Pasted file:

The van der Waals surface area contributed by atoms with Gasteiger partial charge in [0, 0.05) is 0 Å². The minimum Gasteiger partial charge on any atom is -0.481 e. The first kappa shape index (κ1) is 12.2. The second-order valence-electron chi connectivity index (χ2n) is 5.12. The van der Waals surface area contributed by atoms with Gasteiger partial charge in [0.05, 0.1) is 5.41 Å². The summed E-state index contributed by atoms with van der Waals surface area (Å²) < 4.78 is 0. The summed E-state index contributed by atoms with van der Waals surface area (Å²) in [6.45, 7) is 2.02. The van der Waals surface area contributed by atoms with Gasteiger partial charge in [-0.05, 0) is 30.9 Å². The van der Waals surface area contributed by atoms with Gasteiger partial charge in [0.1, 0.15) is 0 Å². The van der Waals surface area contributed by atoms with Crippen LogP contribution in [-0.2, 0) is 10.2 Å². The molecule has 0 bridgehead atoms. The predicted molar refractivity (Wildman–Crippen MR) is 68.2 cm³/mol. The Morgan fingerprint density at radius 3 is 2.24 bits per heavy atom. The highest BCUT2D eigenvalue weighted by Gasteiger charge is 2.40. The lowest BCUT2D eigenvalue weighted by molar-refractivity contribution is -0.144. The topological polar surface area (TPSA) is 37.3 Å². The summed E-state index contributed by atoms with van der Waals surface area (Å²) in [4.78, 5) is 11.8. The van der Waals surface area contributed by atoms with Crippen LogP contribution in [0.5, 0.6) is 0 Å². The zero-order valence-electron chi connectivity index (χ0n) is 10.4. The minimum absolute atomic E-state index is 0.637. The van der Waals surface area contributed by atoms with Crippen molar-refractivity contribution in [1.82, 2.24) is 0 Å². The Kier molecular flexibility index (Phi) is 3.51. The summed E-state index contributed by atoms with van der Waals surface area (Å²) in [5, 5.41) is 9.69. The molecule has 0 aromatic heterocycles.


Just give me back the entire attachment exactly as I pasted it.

The van der Waals surface area contributed by atoms with Gasteiger partial charge in [0, 0.05) is 0 Å². The minimum Gasteiger partial charge on any atom is -0.481 e. The first kappa shape index (κ1) is 12.2. The second-order valence-electron chi connectivity index (χ2n) is 5.12. The van der Waals surface area contributed by atoms with Gasteiger partial charge in [0.05, 0.1) is 5.41 Å². The summed E-state index contributed by atoms with van der Waals surface area (Å²) < 4.78 is 0. The summed E-state index contributed by atoms with van der Waals surface area (Å²) in [6.45, 7) is 2.02. The van der Waals surface area contributed by atoms with Gasteiger partial charge in [-0.05, 0) is 30.9 Å². The van der Waals surface area contributed by atoms with Gasteiger partial charge in [0.1, 0.15) is 0 Å². The van der Waals surface area contributed by atoms with Crippen LogP contribution in [-0.2, 0) is 10.2 Å². The molecule has 0 bridgehead atoms. The predicted molar refractivity (Wildman–Crippen MR) is 68.2 cm³/mol. The Morgan fingerprint density at radius 3 is 2.24 bits per heavy atom. The highest BCUT2D eigenvalue weighted by Gasteiger charge is 2.40. The lowest BCUT2D eigenvalue weighted by molar-refractivity contribution is -0.144. The topological polar surface area (TPSA) is 37.3 Å². The summed E-state index contributed by atoms with van der Waals surface area (Å²) in [4.78, 5) is 11.8. The van der Waals surface area contributed by atoms with Crippen LogP contribution in [0.5, 0.6) is 0 Å². The zero-order valence-electron chi connectivity index (χ0n) is 10.4. The minimum absolute atomic E-state index is 0.637. The van der Waals surface area contributed by atoms with Crippen molar-refractivity contribution in [1.82, 2.24) is 0 Å². The Kier molecular flexibility index (Phi) is 3.51. The summed E-state index contributed by atoms with van der Waals surface area (Å²) in [5, 5.41) is 9.69. The molecule has 0 aromatic heterocycles.